Sometimes when an automaker introduces a new vehicle, the word “new” does some seriously heavy lifting. In spite of its recognizable exterior, the McLaren Artura is about as fresh as a car can be. I’d wager the dichotomy of the familiar styling and all the advancement it conceals isn’t coincidental.
While the Artura is far from McLaren’s first hybrid — that’d be the P1 — it is the brand’s first hybrid designed for series production. It’s also the Woking-based manufacturer’s first modern vehicle without the familiar twin-turbo V8 that traces its inception back to Nissan’s late-’90s GT racing program. The Artura heralds so many changes, even its very moniker marks a new precedent. Real names with vowels were previously only given to the company’s most exclusive, Ultimate-series creations.
Had I known none of this, I’d probably glance at the Artura and chalk it up as another refinement of the same formula that’s guided every McLaren from the MP4-12C to the 765LT. I was actually a little worried about that when we got our first peek at the supercar’s silhouette two years ago. Having now driven it, I find the familiarity comforting — a reminder that, while plenty has changed, McLaren hasn’t lost the plot.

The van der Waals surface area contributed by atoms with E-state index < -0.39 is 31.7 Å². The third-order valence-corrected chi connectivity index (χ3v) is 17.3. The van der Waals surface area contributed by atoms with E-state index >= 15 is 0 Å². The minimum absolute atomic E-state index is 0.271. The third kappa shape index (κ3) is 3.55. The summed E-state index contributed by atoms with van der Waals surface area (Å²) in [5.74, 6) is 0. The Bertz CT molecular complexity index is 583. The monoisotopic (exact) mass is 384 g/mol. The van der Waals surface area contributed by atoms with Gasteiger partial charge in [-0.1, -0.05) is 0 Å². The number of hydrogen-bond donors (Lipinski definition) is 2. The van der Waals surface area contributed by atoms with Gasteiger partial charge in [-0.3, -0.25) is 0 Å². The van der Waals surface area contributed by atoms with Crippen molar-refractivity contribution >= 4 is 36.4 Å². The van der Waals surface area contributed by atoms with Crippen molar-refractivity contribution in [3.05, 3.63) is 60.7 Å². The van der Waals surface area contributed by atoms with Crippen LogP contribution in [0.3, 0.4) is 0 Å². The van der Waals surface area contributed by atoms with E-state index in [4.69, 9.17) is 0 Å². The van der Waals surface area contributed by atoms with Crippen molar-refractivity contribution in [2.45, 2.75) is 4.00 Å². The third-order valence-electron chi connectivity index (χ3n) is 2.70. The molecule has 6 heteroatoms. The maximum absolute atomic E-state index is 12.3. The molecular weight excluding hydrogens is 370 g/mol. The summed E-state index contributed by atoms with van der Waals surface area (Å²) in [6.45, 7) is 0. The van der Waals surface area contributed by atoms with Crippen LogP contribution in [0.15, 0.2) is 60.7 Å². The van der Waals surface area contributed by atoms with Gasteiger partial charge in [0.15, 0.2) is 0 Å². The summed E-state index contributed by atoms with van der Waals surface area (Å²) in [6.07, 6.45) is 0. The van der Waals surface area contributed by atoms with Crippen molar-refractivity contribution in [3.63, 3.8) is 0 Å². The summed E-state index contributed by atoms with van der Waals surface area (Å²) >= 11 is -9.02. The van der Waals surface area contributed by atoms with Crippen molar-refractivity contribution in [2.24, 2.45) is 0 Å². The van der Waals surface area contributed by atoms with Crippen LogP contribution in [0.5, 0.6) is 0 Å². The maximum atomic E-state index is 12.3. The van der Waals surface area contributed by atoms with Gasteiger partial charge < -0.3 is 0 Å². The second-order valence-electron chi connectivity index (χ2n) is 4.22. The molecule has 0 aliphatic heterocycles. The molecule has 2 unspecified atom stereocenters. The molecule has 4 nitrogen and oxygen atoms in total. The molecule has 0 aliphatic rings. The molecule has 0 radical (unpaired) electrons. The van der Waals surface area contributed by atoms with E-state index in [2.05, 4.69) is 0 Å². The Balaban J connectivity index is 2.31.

Full disclosure: McLaren flew me to Las Vegas, put me up at the Wynn for two nights and treated me to some very nice meals before giving me the keys to an orange Artura to cruise around lower Nevada. Between you and me, that would’ve been enough, but then I got to run a bunch of laps at Las Vegas Motor Speedway’s infield course.
Some have pegged the Artura as McLaren’s replacement for the 570S and its derivatives that comprised the automaker’s lower-rung “Sports Series.” That’s not an incorrect way of looking at it; the 570S has been discontinued, after all. But the 671-horsepower Artura starts at $237,500, about $46,000 higher than the 570S. That slots it between the $213,000 GT and the $299,000 720S.